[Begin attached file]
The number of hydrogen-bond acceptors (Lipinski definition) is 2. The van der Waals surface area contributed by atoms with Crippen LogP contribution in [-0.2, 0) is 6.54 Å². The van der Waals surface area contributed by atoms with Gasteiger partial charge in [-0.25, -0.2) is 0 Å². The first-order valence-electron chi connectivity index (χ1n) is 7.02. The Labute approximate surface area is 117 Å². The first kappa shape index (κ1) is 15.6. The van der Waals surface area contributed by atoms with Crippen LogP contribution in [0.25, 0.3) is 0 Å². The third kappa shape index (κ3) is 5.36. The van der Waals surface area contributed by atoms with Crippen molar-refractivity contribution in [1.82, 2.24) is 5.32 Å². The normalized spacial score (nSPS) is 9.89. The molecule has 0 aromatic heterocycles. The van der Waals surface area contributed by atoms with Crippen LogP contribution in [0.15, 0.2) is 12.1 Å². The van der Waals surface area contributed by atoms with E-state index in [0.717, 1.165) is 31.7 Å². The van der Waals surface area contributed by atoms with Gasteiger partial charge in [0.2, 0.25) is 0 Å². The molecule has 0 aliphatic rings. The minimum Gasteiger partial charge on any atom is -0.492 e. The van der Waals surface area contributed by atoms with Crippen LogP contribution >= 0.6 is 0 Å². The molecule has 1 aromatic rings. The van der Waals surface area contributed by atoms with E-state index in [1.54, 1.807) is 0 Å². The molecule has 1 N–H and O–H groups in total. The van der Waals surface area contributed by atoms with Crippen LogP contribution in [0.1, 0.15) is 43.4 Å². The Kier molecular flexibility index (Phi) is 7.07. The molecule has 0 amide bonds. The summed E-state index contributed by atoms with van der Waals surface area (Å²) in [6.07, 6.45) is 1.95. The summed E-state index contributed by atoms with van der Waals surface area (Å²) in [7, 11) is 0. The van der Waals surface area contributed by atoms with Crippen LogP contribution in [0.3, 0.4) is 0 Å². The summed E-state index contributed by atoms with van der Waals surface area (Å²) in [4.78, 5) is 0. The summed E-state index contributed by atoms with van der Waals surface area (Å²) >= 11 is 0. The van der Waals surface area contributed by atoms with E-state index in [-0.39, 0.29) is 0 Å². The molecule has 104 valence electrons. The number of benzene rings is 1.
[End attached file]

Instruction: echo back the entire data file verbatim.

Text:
The number of hydrogen-bond acceptors (Lipinski definition) is 2. The van der Waals surface area contributed by atoms with Crippen LogP contribution in [-0.2, 0) is 6.54 Å². The van der Waals surface area contributed by atoms with Gasteiger partial charge in [-0.25, -0.2) is 0 Å². The first-order valence-electron chi connectivity index (χ1n) is 7.02. The Labute approximate surface area is 117 Å². The first kappa shape index (κ1) is 15.6. The van der Waals surface area contributed by atoms with Crippen LogP contribution in [0.25, 0.3) is 0 Å². The third kappa shape index (κ3) is 5.36. The van der Waals surface area contributed by atoms with Crippen molar-refractivity contribution in [1.82, 2.24) is 5.32 Å². The normalized spacial score (nSPS) is 9.89. The molecule has 0 aromatic heterocycles. The van der Waals surface area contributed by atoms with Crippen LogP contribution in [0.15, 0.2) is 12.1 Å². The van der Waals surface area contributed by atoms with E-state index in [0.717, 1.165) is 31.7 Å². The van der Waals surface area contributed by atoms with Gasteiger partial charge in [0.2, 0.25) is 0 Å². The molecule has 0 aliphatic rings. The minimum Gasteiger partial charge on any atom is -0.492 e. The van der Waals surface area contributed by atoms with Crippen LogP contribution >= 0.6 is 0 Å². The molecule has 1 aromatic rings. The van der Waals surface area contributed by atoms with E-state index in [1.54, 1.807) is 0 Å². The molecule has 1 N–H and O–H groups in total. The van der Waals surface area contributed by atoms with Crippen LogP contribution in [0.1, 0.15) is 43.4 Å². The Kier molecular flexibility index (Phi) is 7.07. The molecule has 0 amide bonds. The summed E-state index contributed by atoms with van der Waals surface area (Å²) in [6.07, 6.45) is 1.95. The summed E-state index contributed by atoms with van der Waals surface area (Å²) in [7, 11) is 0. The van der Waals surface area contributed by atoms with Crippen LogP contribution in [0.3, 0.4) is 0 Å². The summed E-state index contributed by atoms with van der Waals surface area (Å²) in [4.78, 5) is 0. The summed E-state index contributed by atoms with van der Waals surface area (Å²) >= 11 is 0. The van der Waals surface area contributed by atoms with E-state index in [-0.39, 0.29) is 0 Å². The molecule has 104 valence electrons. The number of benzene rings is 1.